- Fig. 4: This chart displays the proportion of the 5 and over population who are unvaccinated (solid purple), vaccinated but not boosted (solid blue), and vaccinated and boosted (solid gold). For each population group we also display the proportion of cases each week (dashed lines of same color). The way to interpret this chart is to compare the proportion of breakthroughs to the proportion of vaccinations for each group. Whenever the dashed breakthrough proportion line is below the solid vaccination line of the same color, then that category is underrepresented for population, and when the dashed line is above the solid line of the same color then that category is overrepresented. For the week of 7/31/22 the vaccinated and boosted made up 43% of the overall 5+ population but accounted for 47% of the overall cases. The proportion of boosted cases (gold dashed curve) have been over-represented since 3/13/2022, compared to the proportion of boosted population (solid gold curve).
- Fig. 5-7: These charts display the hospital admissions, hospital admission rates per 100k, and hospital admissions proportions for the 5+ age group, in an identical format to the case charts in Fig. 2 through Fig. 4. Fig. 5 shows that the boosted as a group have the largest number of hospital admissions, with admissions for the vaccinated but not boosted dropping down after a large increase last week. Fig. 6 shows that the unvaccinated had the highest rate of hospital admission for the week of 7/31/22 (although very close to the hospitalization rate of the boosted), while the vaccinated but not boosted had the lowest rate of admission. Fig. 7 shows that the vaccinated but not boosted are indeed under-represented (blue dashed curve lower than solid blue curve), while the unvaccinated are over-represented (dashed purple line higher than solid purple line).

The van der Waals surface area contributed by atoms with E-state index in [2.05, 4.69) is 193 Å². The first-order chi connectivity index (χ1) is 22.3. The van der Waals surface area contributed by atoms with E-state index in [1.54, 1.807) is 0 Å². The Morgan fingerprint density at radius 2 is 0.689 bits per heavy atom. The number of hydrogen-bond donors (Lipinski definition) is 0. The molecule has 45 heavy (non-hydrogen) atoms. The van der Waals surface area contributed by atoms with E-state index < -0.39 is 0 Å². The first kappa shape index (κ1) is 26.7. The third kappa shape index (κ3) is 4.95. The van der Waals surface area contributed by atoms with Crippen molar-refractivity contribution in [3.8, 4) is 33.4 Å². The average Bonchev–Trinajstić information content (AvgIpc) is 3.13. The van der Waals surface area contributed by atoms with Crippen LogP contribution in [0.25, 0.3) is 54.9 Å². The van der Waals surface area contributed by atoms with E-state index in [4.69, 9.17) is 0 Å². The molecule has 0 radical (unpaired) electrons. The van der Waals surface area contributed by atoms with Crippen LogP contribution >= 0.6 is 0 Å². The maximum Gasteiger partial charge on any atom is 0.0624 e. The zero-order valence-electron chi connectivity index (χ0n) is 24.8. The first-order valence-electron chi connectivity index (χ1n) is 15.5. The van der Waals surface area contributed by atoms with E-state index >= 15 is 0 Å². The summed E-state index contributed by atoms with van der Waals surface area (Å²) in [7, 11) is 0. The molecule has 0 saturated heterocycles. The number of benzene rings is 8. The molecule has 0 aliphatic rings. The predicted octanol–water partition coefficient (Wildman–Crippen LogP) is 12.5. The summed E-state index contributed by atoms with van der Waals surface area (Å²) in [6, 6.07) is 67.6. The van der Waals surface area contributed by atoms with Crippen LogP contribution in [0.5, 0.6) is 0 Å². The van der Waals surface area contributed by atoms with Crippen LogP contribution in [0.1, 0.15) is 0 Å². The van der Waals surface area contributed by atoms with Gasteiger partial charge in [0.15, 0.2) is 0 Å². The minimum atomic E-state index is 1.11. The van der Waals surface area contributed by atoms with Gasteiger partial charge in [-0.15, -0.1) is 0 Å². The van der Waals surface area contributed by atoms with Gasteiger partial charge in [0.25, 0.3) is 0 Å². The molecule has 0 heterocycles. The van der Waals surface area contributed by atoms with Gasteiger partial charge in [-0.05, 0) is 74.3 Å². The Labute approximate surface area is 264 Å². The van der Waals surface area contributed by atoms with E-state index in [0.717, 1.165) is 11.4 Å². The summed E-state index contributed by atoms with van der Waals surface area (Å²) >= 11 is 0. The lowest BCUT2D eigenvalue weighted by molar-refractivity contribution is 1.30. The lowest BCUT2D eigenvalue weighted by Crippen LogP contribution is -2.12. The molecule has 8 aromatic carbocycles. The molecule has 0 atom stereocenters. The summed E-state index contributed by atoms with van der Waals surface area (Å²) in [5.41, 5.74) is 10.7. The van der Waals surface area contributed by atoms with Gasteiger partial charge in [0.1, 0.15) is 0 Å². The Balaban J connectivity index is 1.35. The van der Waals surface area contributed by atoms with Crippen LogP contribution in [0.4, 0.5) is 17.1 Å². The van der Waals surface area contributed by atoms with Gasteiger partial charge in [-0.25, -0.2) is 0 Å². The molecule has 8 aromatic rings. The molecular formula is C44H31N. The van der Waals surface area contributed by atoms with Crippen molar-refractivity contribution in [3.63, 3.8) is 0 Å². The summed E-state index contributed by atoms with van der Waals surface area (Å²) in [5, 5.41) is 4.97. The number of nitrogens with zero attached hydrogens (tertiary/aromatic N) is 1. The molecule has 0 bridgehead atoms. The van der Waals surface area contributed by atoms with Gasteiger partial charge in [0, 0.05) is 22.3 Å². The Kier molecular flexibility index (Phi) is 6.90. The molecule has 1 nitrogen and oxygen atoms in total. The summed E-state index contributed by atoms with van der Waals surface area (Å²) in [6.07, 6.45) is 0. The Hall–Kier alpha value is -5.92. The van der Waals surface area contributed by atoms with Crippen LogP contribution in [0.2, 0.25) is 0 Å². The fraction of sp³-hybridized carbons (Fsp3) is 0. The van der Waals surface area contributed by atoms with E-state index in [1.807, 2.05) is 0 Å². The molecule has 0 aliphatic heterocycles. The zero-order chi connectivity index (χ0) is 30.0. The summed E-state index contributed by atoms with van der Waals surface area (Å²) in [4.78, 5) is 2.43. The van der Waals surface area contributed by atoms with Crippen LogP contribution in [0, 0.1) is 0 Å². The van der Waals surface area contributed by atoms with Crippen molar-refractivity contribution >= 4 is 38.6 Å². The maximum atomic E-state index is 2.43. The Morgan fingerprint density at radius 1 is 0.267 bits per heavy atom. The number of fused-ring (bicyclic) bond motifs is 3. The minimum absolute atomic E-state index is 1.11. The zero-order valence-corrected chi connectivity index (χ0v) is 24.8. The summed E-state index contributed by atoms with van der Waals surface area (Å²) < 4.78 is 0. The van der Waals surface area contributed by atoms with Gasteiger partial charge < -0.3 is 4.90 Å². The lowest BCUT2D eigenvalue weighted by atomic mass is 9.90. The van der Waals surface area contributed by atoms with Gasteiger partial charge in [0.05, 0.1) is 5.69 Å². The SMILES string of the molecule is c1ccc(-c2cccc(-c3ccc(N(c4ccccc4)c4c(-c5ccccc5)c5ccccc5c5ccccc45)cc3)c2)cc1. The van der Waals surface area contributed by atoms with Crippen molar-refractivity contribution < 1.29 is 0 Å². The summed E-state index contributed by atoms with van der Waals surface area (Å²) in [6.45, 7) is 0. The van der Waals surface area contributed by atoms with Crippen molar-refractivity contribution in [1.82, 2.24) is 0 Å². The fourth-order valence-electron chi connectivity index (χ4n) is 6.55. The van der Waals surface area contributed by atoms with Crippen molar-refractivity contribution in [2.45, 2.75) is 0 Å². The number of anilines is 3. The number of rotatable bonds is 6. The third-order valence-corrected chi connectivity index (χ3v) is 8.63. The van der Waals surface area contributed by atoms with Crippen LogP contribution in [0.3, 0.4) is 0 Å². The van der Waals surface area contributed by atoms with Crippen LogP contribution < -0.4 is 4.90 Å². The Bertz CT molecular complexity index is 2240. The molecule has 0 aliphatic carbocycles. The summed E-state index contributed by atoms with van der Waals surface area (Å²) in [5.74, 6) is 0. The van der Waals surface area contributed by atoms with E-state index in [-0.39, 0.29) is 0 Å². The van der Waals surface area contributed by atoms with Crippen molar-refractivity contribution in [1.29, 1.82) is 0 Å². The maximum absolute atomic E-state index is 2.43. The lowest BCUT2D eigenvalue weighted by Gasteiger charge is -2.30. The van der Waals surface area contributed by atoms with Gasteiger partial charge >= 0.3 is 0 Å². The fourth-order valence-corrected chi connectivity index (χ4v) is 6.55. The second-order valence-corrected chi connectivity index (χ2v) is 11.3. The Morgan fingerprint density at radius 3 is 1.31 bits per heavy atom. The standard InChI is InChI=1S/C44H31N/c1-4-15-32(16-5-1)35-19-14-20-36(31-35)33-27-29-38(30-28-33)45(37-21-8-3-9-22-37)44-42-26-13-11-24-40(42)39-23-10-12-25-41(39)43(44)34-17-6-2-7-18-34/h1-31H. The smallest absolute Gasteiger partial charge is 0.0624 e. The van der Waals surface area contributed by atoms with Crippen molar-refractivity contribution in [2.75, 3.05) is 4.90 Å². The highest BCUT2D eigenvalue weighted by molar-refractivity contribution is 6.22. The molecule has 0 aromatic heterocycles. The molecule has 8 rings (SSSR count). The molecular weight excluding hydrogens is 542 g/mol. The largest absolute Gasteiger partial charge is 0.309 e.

- Fig. 8-10: These charts display the deaths, death rates per 100k, and death proportions for the 5+ age group, in an identical format to the case charts in Fig. 2 through Fig. 4. Deaths among the boosted have levelled off for the week of 7/31/22, while deaths among the unvaccinated have declined sharply (Fig. 8). The death rates per 100k are all very low, with the death rate for the unvaccinated declining sharply (Fig. 9). For the week of 7/31/2022, the boosted make up 43% of the overall population but account for 69% of the weekly deaths, while the unvaccinated make up 29% of the population but account for only 8% of the deaths (Fig. 10). The breakthrough data is updated retroactively, so it is likely that these rates will change over time.
- MDH defines the fully vaccinated (what we have termed vaccinated but not boosted) as those who have not received a booster after completing their primary vaccination series, and had been vaccinated at least 14 days prior to testing positive.
- MDH defines the boosted as those who have received any additional vaccination shots after completing their primary vaccination series, and also received the booster at least 14 days prior to testing positive. In addition, booster doses were only counted after 8/13/2021, the date the CDC first began recommending booster shots.